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Assessing Psychoactive Pharmaceuticals and Transitioning Pharmacological Fatigue Countermeasures into Operational Environments

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Doan BK, Caldwell JA, Hursh SR, Whitmore JN, O’Donnell RD, Russo MB. Assessing psychoactive pharmaceuticals and transitioning pharmacological fatigue countermeasures into operational environments. Aviat Space Environ Med 2005; 76(7, Suppl.):C34-8.

Herein we summarize a discussion on the topic of how psychopharmaceuticals for potential military operational use may be evaluated based on their effects on performance and safety, and introduce two manuscripts: the first (Caldwell and Caldwell; 1) addressing the operational use of fatigue countermeasures; and the second (Rowland; 3) discussing the potential operational use and limitations of ketamine as a field analgesic. Fatigue countermeasures are usually employed by a relatively small number of military members engaged in sustained or continuous operations when sleep is not an option. Clinical treatments are available at any time as required to treat medical conditions. The issue of importance for the operational community, with regard to both clinical use of psychopharmaceuticals and performance maintenance through fatigue countermeasures, should be whether the medication impairs operationally relevant performance, assuming the disorder for which the medication is prescribed does not in itself prohibit operational duties. Applied research paradigms are generally discussed for assessing and transitioning pharmaceutical compounds from the laboratory to the operational environment. Tier 1 focuses on quantifying the impact of stressors and interventions in healthy members of the general population, while Tier 2 testing would use military or operationally matched volunteers in simulated or actual field environments. The section papers address two areas of operational relevance—the Caldwell and Caldwell paper presents guidelines for the use of fatigue countermeasures, and the Rowland paper discusses the potential effects of ketamine, an agent intended to replace morphine as a battlefield analgesic, on cognition.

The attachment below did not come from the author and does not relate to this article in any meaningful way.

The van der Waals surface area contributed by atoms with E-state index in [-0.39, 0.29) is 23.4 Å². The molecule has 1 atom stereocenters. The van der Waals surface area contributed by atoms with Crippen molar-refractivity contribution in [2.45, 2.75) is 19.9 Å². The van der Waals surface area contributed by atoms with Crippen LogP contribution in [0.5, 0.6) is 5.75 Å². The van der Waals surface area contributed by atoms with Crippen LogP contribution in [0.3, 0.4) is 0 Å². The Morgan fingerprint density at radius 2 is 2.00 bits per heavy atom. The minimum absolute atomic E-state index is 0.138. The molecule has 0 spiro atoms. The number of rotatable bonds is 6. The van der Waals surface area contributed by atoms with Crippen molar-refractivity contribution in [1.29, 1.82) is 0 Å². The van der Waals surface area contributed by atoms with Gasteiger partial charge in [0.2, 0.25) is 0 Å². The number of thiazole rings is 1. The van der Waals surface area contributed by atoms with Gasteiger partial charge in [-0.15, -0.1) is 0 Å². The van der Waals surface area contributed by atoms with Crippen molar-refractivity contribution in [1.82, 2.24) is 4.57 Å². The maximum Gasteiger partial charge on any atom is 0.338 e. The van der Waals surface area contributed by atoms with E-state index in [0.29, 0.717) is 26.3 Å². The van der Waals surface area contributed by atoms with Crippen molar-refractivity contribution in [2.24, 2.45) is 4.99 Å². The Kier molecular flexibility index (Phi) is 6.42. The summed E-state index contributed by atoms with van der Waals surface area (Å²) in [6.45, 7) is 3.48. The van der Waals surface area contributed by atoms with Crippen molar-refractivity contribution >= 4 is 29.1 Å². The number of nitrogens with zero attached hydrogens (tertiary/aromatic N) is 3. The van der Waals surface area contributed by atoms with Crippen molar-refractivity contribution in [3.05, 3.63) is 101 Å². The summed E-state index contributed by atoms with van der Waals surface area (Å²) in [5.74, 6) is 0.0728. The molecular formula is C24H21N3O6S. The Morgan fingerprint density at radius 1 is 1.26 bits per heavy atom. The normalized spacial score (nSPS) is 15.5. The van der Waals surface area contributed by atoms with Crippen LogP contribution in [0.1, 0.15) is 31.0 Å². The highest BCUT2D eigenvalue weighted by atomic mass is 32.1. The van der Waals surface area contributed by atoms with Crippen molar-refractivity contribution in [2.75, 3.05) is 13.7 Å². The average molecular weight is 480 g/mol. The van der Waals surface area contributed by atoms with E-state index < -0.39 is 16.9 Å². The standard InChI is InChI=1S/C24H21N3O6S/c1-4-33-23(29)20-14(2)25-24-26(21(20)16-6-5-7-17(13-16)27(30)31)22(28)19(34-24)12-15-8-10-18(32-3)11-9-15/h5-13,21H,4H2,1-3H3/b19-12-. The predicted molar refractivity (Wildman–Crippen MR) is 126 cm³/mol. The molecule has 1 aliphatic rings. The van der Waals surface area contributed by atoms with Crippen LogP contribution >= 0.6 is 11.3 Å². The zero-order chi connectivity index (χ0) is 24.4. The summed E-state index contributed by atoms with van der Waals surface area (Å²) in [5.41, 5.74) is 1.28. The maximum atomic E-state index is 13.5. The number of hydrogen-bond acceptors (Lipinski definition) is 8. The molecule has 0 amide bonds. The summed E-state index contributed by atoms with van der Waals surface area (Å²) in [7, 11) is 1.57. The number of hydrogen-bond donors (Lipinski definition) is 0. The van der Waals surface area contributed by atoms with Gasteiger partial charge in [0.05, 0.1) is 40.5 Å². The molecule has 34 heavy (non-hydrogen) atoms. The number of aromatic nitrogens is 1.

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Keywords: fatigue countermeasures; operations; pharmaceuticals; pharmacologic countermeasures; pharmacology; psychotropic

Document Type: Research Article

Publication date: July 1, 2005

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